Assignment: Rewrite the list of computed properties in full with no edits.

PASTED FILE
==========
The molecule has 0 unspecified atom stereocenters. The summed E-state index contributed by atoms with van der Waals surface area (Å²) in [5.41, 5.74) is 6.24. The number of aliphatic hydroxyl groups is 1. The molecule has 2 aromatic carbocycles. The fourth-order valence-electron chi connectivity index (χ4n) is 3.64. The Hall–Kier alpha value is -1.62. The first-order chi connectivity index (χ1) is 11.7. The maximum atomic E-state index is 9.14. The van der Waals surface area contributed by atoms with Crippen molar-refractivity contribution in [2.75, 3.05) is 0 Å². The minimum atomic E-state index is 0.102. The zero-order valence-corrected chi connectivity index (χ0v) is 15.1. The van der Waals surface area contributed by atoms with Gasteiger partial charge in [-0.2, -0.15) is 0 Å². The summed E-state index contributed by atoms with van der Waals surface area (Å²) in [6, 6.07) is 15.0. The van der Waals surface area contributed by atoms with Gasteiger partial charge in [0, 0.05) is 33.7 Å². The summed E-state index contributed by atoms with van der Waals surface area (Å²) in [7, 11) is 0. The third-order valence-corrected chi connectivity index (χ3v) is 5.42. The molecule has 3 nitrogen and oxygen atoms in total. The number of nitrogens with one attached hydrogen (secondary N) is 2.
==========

The molecule has 0 unspecified atom stereocenters. The summed E-state index contributed by atoms with van der Waals surface area (Å²) in [5.41, 5.74) is 6.24. The number of aliphatic hydroxyl groups is 1. The molecule has 2 aromatic carbocycles. The fourth-order valence-electron chi connectivity index (χ4n) is 3.64. The Hall–Kier alpha value is -1.62. The first-order chi connectivity index (χ1) is 11.7. The maximum atomic E-state index is 9.14. The van der Waals surface area contributed by atoms with Crippen molar-refractivity contribution in [2.75, 3.05) is 0 Å². The minimum atomic E-state index is 0.102. The zero-order valence-corrected chi connectivity index (χ0v) is 15.1. The van der Waals surface area contributed by atoms with Gasteiger partial charge in [-0.2, -0.15) is 0 Å². The summed E-state index contributed by atoms with van der Waals surface area (Å²) in [6, 6.07) is 15.0. The van der Waals surface area contributed by atoms with Gasteiger partial charge in [0, 0.05) is 33.7 Å². The summed E-state index contributed by atoms with van der Waals surface area (Å²) in [7, 11) is 0. The third-order valence-corrected chi connectivity index (χ3v) is 5.42. The molecule has 3 nitrogen and oxygen atoms in total. The number of nitrogens with one attached hydrogen (secondary N) is 2.